Where’d You Go, Bernadette (2019) reviewed by Jonathan Berk

Where’d You Go, Bernadette (2019) title almost became its own fate, as it seemed for a moment that the new Richard Linklater film was never going to come out. To give some context, this film was on my most anticipated list for 2018, and then again this year. The cast and the first trailer had me very hyped to see the movie, and we even had a Top Five Movies Podcast episode that was inspired by the premise alluded to in the trailer; a mystery. However, it turns out this film isn’t a mystery as the title and the marketing would have you think it to be, but rather an exploration on one’s purpose. As it turns out, Bernadette was worth the wait. 

Where’d You Go, Bernadette checked all the right boxes for me

Bernadette Fox (Cate Blanchett) was an architect for years – but after a few bumps, she decides to focus on being a mother. Her daughter, Bee (Emma Nelson), is now finishing out her middle school years, and convinces her mom and dad (Billy Crudup) to take her on a trip to Antarctica. This trip sends Bernadette’s anxiety soaring to new levels, which starts a series of events that make her consider reconnecting with her creative instincts.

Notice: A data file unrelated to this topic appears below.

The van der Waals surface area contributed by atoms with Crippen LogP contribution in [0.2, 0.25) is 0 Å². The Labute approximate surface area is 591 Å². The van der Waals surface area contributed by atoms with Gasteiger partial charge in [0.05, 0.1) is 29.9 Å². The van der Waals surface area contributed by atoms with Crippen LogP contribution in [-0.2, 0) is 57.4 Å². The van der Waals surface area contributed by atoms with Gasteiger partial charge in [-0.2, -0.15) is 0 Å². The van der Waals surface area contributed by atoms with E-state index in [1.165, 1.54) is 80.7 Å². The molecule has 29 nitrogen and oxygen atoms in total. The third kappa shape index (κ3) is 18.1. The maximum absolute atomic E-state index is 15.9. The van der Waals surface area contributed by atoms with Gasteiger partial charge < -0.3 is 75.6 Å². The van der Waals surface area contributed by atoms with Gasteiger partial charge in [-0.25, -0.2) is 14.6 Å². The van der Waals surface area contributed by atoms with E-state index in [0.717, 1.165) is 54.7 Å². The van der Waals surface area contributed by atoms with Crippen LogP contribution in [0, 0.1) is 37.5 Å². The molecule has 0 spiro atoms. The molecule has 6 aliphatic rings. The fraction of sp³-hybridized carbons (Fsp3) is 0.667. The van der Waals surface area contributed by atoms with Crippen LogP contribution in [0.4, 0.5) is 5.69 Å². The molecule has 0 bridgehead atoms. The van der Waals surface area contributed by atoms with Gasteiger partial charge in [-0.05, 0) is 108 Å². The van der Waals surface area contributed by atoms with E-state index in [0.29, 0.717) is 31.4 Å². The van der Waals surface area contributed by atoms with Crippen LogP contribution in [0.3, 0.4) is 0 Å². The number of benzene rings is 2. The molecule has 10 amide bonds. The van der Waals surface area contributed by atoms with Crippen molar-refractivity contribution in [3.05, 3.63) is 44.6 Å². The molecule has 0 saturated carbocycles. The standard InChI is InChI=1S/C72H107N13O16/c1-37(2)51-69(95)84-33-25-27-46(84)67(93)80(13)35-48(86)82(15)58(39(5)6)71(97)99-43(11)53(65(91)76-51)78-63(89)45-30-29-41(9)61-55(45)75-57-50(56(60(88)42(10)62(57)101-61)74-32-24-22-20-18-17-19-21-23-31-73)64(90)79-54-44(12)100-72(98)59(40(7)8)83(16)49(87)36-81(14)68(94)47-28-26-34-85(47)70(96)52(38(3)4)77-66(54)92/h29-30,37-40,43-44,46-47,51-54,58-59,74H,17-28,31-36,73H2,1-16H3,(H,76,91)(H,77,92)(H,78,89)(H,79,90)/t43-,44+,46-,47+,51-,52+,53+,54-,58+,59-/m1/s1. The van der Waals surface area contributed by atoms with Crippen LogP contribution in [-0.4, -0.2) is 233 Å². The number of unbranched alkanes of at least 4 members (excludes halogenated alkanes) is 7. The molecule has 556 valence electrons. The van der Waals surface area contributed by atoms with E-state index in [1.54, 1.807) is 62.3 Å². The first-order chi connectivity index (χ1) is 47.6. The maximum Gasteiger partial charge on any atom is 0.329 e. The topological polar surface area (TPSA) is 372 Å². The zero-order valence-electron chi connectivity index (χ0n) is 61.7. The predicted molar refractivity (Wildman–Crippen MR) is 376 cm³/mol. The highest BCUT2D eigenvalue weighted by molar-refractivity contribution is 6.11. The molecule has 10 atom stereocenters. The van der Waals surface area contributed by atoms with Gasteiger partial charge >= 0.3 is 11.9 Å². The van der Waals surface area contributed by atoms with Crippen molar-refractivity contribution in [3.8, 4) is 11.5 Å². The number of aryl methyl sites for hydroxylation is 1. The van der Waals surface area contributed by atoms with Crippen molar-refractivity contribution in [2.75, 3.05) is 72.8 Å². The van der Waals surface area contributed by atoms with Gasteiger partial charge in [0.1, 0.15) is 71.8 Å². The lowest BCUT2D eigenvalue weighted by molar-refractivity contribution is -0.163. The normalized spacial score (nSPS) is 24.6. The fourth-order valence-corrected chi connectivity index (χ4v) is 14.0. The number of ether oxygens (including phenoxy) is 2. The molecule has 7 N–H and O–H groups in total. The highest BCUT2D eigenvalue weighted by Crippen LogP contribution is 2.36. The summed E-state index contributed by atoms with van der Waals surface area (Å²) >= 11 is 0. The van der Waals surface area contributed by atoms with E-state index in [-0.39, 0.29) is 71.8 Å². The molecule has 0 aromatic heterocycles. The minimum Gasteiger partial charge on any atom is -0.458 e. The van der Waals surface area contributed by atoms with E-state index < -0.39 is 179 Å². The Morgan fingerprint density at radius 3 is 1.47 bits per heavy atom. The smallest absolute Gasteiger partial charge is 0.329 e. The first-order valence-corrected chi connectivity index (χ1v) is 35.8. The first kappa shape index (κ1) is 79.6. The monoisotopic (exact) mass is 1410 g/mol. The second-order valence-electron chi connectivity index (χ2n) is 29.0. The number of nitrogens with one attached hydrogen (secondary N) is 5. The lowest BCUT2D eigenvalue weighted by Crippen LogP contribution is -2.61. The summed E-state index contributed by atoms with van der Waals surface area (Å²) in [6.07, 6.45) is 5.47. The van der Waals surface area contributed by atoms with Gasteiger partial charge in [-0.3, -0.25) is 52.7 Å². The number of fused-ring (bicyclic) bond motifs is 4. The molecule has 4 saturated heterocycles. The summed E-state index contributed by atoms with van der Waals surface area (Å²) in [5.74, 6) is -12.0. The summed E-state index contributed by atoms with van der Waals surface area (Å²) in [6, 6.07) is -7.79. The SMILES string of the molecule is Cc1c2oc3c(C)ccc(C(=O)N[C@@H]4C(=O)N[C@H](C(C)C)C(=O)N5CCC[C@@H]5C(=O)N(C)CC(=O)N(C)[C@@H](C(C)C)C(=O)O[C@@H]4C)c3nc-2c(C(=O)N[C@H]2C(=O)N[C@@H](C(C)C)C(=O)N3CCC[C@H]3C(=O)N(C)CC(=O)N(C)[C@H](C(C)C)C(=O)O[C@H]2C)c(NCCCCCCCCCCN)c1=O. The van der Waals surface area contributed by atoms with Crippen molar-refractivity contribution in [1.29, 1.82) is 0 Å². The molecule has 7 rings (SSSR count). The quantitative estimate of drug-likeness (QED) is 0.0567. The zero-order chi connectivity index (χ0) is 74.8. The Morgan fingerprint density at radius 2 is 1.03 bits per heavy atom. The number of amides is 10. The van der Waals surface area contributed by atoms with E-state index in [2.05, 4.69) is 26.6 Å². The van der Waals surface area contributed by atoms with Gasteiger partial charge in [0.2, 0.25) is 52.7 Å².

I came in to the film expecting it to be a mystery where some characters are trying to figure out what happened to Bernadette. Luckily for me and the movie, I ended up loving the story that was there. The theme that the film seems to be getting at is that creators must create, and the absence of serving our “purpose” makes us go crazy. This resonated with me for a variety of reasons, but mostly because I’m a big advocate for the arts. Still, I could see this movie not working for others, where this message is lost on them or counter to their own perspective. 

Bernadette is a perfect showcase of Blanchett’s talents. She owns this movie, and gets many opportunities to organically monologue while using voice-to-text on her phone and tablet. Her performance allows for you to really get to know the character, and what’s going on inside her head. The film is very reliant on the relationships between the characters, and they are great. One relationship that stood out was the hostile one with Bernadette’s neighbor, Audrey (Kristen Wiig). The rivalry starts small, and becomes increasingly more hostile as the film goes on. Bernadette’s relationship with Bee is the heart of the film, and one of my favorite parts.

Final thoughts…

I don’t love all of Linklater’s films, and I still need to watch the Before Trilogy. However, the movies that do work for me really work, and I loved this one. I laughed and I cried while watching the movie. Where’d You Go, Bernadette earns the Must See rating.

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